Cogitation 33/210 Saturday 17 August 2019 My bedtime reading this week included a couple cookbooks–a respite from history, mystery, biography, travel, and climate.
One of the books is a small 78-page volume, Danish Cookery by Susanne (Host & Sons Forlag 1950, 7th edition 1965). Browsing through it took me back to the late 1960s.
First a recipe, then the story.
Cucumber salad (Agurkesalat)
1 large cucumber
1 cup water
1 cup vinegar
Black pepper to taste
Sugar to taste
“In Denmark a ‘large cucumber’ means one about a foot and a half long; but it is only about an inch and a half in diameter, has practically no seeds or thorns, and tastes like any well-grown cucumber.
“Wash and dry a large cucumber thoroughly. If it is a spring cucumber the green rind may be left on, but later in the season, when the rind is thicker and harder, it is best to peel the cucumber.
“Cut the cucumber into very thin slices with a sharp knife. Mix the water and the vinegar, and sweeten to taste. Add the cucumber slices and sprinkle with pepper. Let stand for an hour or so before serving. Lemon juice can be used instead of vinegar–this makes the salad healthier for children.”
Simple, innit? That salad first hit my taste buds on a ferry, crossing from Germany to Denmark in 1967.
I was travelling for a month following a two-month-long student cultural/work exchange in Germany. I was one of a sizable number of students from Canada, the USA, and other countries working in a variety of jobs. Mine happened to be at the Hotel Excelsior Ernst in Cologne.
The trip to Denmark was with a few other students, including one from Copenhagen. We traveled by train and ferry. The smorgasbord lunch on-board the ferry included the cucumber salad of memory.
I don’t remember how I got the cookbook; it may have been a gift from the host family. They also gave me a tiny ceramic dish with the inscription in Danish, to the effect, “When you find a stone in your shoe, be mindful and grateful it’s not two.”
The meals I enjoyed during that brief visit introduced me especially to open face sandwiches, served on dark or light rye bread. Susanne said, “There is no doubt that Denmark’s open face sandwiches (smorrebrod) are the most famous feature of the Danish kitchen.” Give me a sandwich of Smoked Salmon and Scrambled Egg, or, Smoked Salami and Boiled Potato, or, the Hans Andersen (two rows of crisp bacon, 1/2 slice of liver paste, tomato slices, topped with scraped horseradish and a strip of jellied consomme), or, Tomato with Raw Onion, or, any variety of herring or shrimp.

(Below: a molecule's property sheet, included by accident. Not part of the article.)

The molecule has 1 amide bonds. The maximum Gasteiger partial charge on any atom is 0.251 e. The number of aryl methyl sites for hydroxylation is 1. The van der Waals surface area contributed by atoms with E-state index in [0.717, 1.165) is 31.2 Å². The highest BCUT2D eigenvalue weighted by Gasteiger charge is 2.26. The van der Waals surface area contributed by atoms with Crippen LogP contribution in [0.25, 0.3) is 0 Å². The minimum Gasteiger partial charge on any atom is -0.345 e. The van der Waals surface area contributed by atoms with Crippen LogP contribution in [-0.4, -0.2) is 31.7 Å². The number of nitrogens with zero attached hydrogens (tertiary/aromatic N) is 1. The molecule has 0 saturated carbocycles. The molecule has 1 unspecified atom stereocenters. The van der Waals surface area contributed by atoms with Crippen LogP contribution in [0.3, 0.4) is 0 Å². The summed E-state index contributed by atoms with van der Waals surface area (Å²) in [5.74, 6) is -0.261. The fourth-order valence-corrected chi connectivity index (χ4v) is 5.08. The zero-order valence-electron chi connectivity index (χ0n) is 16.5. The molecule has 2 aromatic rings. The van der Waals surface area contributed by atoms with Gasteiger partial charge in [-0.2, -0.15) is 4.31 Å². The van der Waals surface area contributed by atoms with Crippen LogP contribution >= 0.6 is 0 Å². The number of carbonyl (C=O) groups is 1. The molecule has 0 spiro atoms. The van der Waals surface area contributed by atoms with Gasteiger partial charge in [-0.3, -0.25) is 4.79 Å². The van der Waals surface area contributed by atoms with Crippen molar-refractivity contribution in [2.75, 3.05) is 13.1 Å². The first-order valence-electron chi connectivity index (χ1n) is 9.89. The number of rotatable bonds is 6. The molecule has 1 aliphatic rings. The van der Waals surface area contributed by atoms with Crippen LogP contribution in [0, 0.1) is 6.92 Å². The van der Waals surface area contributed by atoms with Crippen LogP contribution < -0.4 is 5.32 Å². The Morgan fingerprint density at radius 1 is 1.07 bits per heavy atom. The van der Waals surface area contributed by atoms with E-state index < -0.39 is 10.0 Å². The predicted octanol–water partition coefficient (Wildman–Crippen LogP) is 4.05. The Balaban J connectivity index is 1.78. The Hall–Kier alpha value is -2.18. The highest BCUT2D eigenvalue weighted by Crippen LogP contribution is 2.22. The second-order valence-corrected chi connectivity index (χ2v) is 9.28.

I’d pass on some of the recipes in the book, such as jellied eel, curried eel, even fried eel with creamed potatoes. That hesitation harks back to the day when I bought an eel in a fish shop in Kitchener, Ontario and made less than a savory meal of it.
I do, nevertheless, take courage in Susanne’s encouragement in the Introduction to plunge into some of the less familiar recipes: “There’s always a chance . . . that you will not be sorry you tried them out. In any case it is generally through experiment that we gain our most valuable experience. If you agree, we hope that you will have fun and wish you a good appetite.”
We’ve come to appreciate and enjoy the foods and customs of many cultures. What do we know and apply of their “recipes” for nourishing social interaction, individual community and country well-being and happiness, including making things right when harm comes to an individual or group?
I’m especially perplexed that we in the USA continue to think that capital punishment is a way to deal with the heinous crime of murder. Surely, surely, surely, we’ve learned lessons concerning not only prevention but treating even hardened offenders with sentences short of killing them.
The same goes for our response to climate change. The changes in weather patterns, higher temperatures, rising water levels are reality now and will hardly revert to an old normal of 70, 100. and 200 years ago. Already positive change includes developing and using alternate energy sources, planting trees as part of caring for the natural environment, implementing more sustainable food production, and much more. Surely, great minds the world over are up to the life-preserving challenge.
Scenes of the week
South Haven, Michigan
Defries Gardens, near New Paris, Indiana
Carry on. Smell the roses. Indulge in an ice cream now and again. Cook up something new. Let a butterfly transport you to a not so hidden world of wonder. Be.